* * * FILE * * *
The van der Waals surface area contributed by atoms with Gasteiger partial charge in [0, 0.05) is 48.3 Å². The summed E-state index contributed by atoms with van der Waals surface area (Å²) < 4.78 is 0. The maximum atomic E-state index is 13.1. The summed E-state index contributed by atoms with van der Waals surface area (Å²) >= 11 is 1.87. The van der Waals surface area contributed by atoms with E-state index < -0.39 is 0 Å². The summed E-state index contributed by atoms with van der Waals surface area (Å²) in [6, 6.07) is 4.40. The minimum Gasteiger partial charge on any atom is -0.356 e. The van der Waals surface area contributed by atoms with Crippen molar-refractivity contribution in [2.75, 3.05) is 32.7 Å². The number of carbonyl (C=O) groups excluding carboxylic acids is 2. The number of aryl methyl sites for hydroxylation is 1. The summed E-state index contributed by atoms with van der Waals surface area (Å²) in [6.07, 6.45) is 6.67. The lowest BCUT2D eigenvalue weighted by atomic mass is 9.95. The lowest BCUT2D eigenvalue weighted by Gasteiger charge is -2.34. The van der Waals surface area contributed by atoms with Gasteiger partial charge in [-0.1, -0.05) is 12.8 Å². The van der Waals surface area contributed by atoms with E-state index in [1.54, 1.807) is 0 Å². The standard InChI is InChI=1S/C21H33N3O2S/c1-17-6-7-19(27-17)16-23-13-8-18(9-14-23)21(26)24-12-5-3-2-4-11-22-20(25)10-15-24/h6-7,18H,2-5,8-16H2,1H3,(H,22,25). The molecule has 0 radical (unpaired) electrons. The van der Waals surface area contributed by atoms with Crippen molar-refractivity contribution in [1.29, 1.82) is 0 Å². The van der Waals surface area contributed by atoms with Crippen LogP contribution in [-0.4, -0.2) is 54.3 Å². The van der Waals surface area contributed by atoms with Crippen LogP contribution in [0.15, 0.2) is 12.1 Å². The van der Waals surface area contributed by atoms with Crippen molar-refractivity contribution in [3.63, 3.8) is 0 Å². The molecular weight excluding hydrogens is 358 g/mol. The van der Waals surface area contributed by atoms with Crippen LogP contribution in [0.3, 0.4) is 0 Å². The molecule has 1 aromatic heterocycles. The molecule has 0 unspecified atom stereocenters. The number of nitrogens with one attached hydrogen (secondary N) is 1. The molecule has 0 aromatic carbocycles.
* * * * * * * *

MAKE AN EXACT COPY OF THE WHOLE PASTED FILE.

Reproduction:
The van der Waals surface area contributed by atoms with Gasteiger partial charge in [0, 0.05) is 48.3 Å². The summed E-state index contributed by atoms with van der Waals surface area (Å²) < 4.78 is 0. The maximum atomic E-state index is 13.1. The summed E-state index contributed by atoms with van der Waals surface area (Å²) >= 11 is 1.87. The van der Waals surface area contributed by atoms with E-state index < -0.39 is 0 Å². The summed E-state index contributed by atoms with van der Waals surface area (Å²) in [6, 6.07) is 4.40. The minimum Gasteiger partial charge on any atom is -0.356 e. The van der Waals surface area contributed by atoms with Crippen molar-refractivity contribution in [2.75, 3.05) is 32.7 Å². The number of carbonyl (C=O) groups excluding carboxylic acids is 2. The number of aryl methyl sites for hydroxylation is 1. The summed E-state index contributed by atoms with van der Waals surface area (Å²) in [6.07, 6.45) is 6.67. The lowest BCUT2D eigenvalue weighted by atomic mass is 9.95. The lowest BCUT2D eigenvalue weighted by Gasteiger charge is -2.34. The van der Waals surface area contributed by atoms with Gasteiger partial charge in [-0.1, -0.05) is 12.8 Å². The van der Waals surface area contributed by atoms with E-state index in [1.54, 1.807) is 0 Å². The standard InChI is InChI=1S/C21H33N3O2S/c1-17-6-7-19(27-17)16-23-13-8-18(9-14-23)21(26)24-12-5-3-2-4-11-22-20(25)10-15-24/h6-7,18H,2-5,8-16H2,1H3,(H,22,25). The molecule has 0 radical (unpaired) electrons. The van der Waals surface area contributed by atoms with Crippen molar-refractivity contribution in [1.29, 1.82) is 0 Å². The van der Waals surface area contributed by atoms with Crippen LogP contribution in [-0.4, -0.2) is 54.3 Å². The van der Waals surface area contributed by atoms with Crippen LogP contribution in [0.15, 0.2) is 12.1 Å². The van der Waals surface area contributed by atoms with Crippen molar-refractivity contribution in [3.63, 3.8) is 0 Å². The molecular weight excluding hydrogens is 358 g/mol. The van der Waals surface area contributed by atoms with Crippen LogP contribution in [0.3, 0.4) is 0 Å². The molecule has 1 aromatic heterocycles. The molecule has 0 unspecified atom stereocenters. The number of nitrogens with one attached hydrogen (secondary N) is 1. The molecule has 0 aromatic carbocycles.